As Dunwoody City Council works through the city’s 2015 budget, debate is turning to arguments over police and paving.
“We need to take a good, hard look at this budget,” City Councilman Denis Shortal said during the council’s meeting Oct. 13.
Mayor Mike Davis submitted a $22.7 million budget to fund city departments. He says the 2015 budget emphasizes a central investment in infrastructure, public safety and quality-of-life amenities. The budget does not call for an increase in Dunwoody’s tax rate, set at 2.74 mills.
In an email, Davis said the “heart” of the budget consists of creating connections and access, while strengthening service delivery and safety for residents.
“We are prioritizing improvements, such as new sidewalks, trails, parks and intersections, and we are investing $2.99 million to pave city roads, construct and improve sidewalks, and complete construction projects,” Davis said.
Also, under the new budget, the police department plans to add two majors and a lieutenant. The police department also will fund a $500,000 vehicle replacement program.
But Shortal argued that not enough was being spent on paving and too much was being spent on high-ranking officers in the city’s police department. Shortal said the police department needs more “boots on the ground” and he suggested hiring “more Indians, not chiefs.”
“I don’t know what a lieutenant can do that a sergeant isn’t doing now,” Shortal said.
Shortal said “small and efficient governments are successful,” and “we have to watch for government creep” because though the city has money in the bank now, it won’t necessarily be there moving forward.
He asked Police Chief Billy Grogan, who is serving as acting city manager, to confirm the type of crimes seen in Dunwoody. Grogan said the city has seen a 22 percent increase in Type 1 crime, which includes homicide, rape, robbery, aggravated assault, burglary, larceny/ theft, motor vehicle theft and arson.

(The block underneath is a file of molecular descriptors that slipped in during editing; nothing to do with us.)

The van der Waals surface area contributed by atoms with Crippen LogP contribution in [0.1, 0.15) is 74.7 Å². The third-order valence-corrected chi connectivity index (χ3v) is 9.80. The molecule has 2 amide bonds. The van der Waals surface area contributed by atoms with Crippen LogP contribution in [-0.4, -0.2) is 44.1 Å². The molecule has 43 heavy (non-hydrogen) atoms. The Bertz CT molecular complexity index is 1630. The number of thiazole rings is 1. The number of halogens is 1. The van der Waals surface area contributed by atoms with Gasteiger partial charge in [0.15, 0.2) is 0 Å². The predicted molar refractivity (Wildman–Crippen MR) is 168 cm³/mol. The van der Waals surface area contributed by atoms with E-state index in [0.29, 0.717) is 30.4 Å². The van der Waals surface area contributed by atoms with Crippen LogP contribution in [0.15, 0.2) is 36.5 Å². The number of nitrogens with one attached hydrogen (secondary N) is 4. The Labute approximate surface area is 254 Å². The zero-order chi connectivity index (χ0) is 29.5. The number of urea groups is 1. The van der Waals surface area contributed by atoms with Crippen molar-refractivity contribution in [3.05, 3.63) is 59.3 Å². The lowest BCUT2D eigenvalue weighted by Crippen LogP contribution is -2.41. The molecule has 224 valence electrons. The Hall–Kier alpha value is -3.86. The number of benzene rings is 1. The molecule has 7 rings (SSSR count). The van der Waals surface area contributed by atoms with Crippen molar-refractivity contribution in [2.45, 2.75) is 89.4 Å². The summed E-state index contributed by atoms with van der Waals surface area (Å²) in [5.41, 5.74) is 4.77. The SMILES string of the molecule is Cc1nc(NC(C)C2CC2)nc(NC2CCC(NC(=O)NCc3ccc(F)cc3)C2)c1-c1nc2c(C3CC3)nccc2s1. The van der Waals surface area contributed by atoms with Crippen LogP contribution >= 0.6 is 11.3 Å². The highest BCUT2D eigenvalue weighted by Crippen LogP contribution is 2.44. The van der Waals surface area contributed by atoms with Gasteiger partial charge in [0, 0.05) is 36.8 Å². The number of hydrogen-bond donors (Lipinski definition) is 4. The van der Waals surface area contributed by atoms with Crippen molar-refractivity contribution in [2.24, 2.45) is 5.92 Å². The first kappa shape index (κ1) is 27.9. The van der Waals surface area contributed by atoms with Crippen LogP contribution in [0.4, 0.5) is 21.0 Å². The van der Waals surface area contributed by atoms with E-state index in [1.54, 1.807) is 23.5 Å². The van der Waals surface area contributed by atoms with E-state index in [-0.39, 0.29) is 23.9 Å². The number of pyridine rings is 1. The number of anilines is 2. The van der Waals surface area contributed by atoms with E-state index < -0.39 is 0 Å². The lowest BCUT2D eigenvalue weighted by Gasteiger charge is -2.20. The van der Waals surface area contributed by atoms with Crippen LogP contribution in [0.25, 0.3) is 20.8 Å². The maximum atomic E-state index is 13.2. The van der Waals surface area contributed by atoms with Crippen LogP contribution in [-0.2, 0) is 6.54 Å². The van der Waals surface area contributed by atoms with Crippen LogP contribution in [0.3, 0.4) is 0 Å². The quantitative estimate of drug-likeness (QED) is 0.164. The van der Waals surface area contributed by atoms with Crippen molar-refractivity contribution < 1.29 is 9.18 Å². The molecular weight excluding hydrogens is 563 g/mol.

Davis said his budget calls for spending $2.99 million on paving, sidewalks, trails, parks and intersections improvements.
“We are also funding work on the new 5-acre Pernoshal Park [a 19-acre site at the corner of North Shallowford Road and Pernoshal Court] and the connecting phase of the Multi-Use Trail. These are two amenities which I believe residents will be excited to see take shape and enjoy for many years to come.”
While Davis said improvements are a priority, Shortal argued that the Number One need for Dunwoody is street paving, and the amount budgeted for paving didn’t increase. Shortal said he expected to see at least $3 million in the budget solely for paving.
Davis said the city has added to the paving budget about every six months and he doesn’t see any reason to change the budget.
Councilwoman Lynn Deutsch said more money was added to the paving budget in the past year, but Shortal said he wants the council to “see where we can carve out more money for paving—at least $500,000 to $1 million.”
Other proposed budget increases include a 41 percent increase, to $240,778, for the city clerk’s office. Davis said the increase will pay for the 2015 elections.
The amount budgeted for E911 services dropped by 70 percent, to $73,300. Davis said collections of fees for the service “are at a steady and reliably higher figure than budgeted in 2013 and 2014.”